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Get your plate in shape for National Nutrition Month

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There is a lot to be said about the old adage “an apple a day keeps the doctor away.” By making simple changes, such as adding more fruits or vegetables to your diet, you can reduce your risk of suffering from chronic diseases, including stroke and other cardiovascular diseases, and certain cancers according to the Indiana State Department of Health.

There’s no better time to begin making improvements to your diet than now. March is National Nutrition Month, sponsored by the Academy of Nutrition and Dietetics. This year’s theme, “Get Your Plate in Shape,” focuses on the importance of making informed food choices and developing sound eating and physical activity habits.

In Indiana, only 21 percent of adults and 16 percent of high school students consume the recommended amounts of fruits and vegetables, according to the Behavioral Risk Factor Surveillance System. Those who consume the recommended amount of fruits and vegetables are less likely to be overweight or obese.

“In Indiana, we struggle with obesity, including in our children,” said State Health Commissioner Gregory Larkin, M.D. “The concept of eating healthy can seem overwhelming. But you don’t have to start by going all or nothing. By making small changes, like adding apple slices to your child’s lunch instead of potato chips, your family can begin to be healthier.”

The Academy of Nutrition and Dietetics recommends these tips to “Get Your Plate in Shape.”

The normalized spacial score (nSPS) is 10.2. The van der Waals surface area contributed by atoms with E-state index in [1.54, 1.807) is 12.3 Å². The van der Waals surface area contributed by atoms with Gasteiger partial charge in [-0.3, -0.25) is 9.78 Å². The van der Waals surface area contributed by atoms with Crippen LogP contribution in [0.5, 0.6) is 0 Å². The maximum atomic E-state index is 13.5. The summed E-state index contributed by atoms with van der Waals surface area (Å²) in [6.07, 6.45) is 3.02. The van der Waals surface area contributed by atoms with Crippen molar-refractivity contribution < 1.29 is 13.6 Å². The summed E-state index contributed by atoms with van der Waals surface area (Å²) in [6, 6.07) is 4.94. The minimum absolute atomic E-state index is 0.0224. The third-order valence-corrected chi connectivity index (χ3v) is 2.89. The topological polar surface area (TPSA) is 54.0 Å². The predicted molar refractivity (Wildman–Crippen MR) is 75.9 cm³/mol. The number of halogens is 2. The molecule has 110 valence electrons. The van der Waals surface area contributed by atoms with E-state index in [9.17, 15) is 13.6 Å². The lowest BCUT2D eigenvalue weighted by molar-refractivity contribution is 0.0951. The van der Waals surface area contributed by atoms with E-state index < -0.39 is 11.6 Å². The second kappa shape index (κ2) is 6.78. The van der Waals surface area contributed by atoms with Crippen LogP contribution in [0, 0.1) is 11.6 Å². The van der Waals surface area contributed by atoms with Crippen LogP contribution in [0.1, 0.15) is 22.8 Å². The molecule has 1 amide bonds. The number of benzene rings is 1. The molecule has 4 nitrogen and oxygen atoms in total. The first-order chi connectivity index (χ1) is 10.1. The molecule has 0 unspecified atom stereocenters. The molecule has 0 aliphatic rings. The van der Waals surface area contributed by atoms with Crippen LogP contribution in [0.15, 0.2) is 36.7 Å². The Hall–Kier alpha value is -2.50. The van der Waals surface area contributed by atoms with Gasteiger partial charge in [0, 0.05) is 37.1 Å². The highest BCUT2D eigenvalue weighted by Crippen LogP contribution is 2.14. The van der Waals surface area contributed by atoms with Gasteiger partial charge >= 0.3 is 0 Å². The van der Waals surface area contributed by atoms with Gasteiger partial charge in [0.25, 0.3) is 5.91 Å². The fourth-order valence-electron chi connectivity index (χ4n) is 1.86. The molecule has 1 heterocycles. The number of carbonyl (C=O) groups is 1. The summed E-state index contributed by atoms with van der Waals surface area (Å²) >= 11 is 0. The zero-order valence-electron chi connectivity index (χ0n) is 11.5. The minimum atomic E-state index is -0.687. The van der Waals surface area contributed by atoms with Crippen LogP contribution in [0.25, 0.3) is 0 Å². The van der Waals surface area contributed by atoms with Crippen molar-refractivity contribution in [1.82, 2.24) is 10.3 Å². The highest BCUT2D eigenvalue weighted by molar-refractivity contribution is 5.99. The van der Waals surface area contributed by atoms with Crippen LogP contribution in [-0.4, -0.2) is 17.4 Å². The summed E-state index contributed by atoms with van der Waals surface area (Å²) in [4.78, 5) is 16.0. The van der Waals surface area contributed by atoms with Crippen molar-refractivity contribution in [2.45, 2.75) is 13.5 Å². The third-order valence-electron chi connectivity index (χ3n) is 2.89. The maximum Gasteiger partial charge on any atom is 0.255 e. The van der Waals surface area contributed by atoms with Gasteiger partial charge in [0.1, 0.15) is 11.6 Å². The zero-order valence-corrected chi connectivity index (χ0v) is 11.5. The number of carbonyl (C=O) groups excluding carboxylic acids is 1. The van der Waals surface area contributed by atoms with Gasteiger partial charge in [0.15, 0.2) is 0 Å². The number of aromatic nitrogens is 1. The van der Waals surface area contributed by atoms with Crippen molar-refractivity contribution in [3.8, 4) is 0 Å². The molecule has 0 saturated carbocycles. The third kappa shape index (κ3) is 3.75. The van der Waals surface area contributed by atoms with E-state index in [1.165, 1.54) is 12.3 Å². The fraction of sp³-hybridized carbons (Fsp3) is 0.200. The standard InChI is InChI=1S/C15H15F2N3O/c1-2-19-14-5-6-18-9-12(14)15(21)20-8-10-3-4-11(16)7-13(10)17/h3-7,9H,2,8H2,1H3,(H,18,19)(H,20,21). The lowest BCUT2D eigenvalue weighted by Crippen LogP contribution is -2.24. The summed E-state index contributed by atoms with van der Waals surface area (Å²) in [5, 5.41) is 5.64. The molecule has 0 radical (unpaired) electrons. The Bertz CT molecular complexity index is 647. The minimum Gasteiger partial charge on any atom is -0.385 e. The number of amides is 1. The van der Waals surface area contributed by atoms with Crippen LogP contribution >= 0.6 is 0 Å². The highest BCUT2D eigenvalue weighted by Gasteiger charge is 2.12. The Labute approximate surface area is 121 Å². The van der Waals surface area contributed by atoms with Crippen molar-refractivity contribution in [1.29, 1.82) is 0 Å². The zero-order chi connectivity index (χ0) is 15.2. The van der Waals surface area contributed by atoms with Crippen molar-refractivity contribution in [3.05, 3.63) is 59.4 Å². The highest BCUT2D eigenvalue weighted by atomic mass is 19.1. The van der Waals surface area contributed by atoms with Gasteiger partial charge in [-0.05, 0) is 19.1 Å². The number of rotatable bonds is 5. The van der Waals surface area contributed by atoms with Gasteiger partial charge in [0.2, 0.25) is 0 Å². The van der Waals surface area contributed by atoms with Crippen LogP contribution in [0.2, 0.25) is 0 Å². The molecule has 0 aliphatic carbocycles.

Tip #1: Make half your plate fruits and vegetables.

• Fruits and vegetables make great, crunchy snacks, are low in calories and provide the nutrients you need.

• Eat a variety of vegetables, especially dark-green, red and orange vegetables plus beans and peas.

Tip #2: Switch to low-fat or fat-free milk.

• Switching to fat-free or low-fat milk provides you with the same amount of calcium and essential nutrients as whole milk, but with less fat and calories.

• If you are lactose intolerant, try lactose-free milk or a calcium-fortified soy beverage.

Tip #3: Make at least half your grains whole.

• Choose 100-percent whole-grain breads, cereals, crackers, pasta and brown rice.

• Check the ingredients list on food packages to find whole-grain foods.

Tip #4: Vary your protein choices.

• Eat a variety of foods from the protein group each week, such as seafood, nuts and beans, as well as lean meat, poultry and eggs. Twice a week, make seafood the protein on your plate.

• Eat lean portions of meat and poultry.

“National Nutrition Month is a great opportunity for individuals and families to “get their plate in shape” by taking advantage of one of the greatest resources of health and vitality—fruits and vegetables,” said Larkin.

The Indiana State Department of Health is attempting to make lasting changes in the food environment in the state with Indiana’s Comprehensive Nutrition and Physical Activity Plan, 2010-2020, a plan designed to promote healthy eating and physical activity and decrease obesity in Indiana. The Plan provides the framework for action needed across all sectors of Indiana to address poor nutrition, sedentary behaviors, and obesity.

For additional information about incorporating fruits and vegetables into your diet, portion control and to check out healthy recipes, visit the INShape Indiana website at www.inshapeindiana.org.

To learn more about what Indiana is doing to create a healthier food environment, visit the Indiana Healthy Weight Initiative website, www.inhealthyweight.org.

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